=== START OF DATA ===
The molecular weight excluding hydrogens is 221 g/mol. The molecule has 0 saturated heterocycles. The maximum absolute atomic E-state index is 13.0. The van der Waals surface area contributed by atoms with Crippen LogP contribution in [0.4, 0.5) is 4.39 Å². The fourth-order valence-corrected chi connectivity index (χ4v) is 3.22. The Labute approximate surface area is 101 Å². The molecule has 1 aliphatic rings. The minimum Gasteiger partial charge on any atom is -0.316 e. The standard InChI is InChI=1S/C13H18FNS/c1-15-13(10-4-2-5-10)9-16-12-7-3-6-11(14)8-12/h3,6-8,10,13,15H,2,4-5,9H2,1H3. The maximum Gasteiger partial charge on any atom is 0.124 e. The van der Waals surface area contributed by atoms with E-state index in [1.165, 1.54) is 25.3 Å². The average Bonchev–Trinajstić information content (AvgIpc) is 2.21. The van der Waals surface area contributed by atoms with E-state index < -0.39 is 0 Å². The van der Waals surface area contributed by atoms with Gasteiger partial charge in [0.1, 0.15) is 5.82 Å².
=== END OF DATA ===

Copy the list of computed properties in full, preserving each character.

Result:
The molecular weight excluding hydrogens is 221 g/mol. The molecule has 0 saturated heterocycles. The maximum absolute atomic E-state index is 13.0. The van der Waals surface area contributed by atoms with Crippen LogP contribution in [0.4, 0.5) is 4.39 Å². The fourth-order valence-corrected chi connectivity index (χ4v) is 3.22. The Labute approximate surface area is 101 Å². The molecule has 1 aliphatic rings. The minimum Gasteiger partial charge on any atom is -0.316 e. The standard InChI is InChI=1S/C13H18FNS/c1-15-13(10-4-2-5-10)9-16-12-7-3-6-11(14)8-12/h3,6-8,10,13,15H,2,4-5,9H2,1H3. The maximum Gasteiger partial charge on any atom is 0.124 e. The van der Waals surface area contributed by atoms with E-state index in [1.165, 1.54) is 25.3 Å². The average Bonchev–Trinajstić information content (AvgIpc) is 2.21. The van der Waals surface area contributed by atoms with E-state index < -0.39 is 0 Å². The van der Waals surface area contributed by atoms with Gasteiger partial charge in [0.1, 0.15) is 5.82 Å².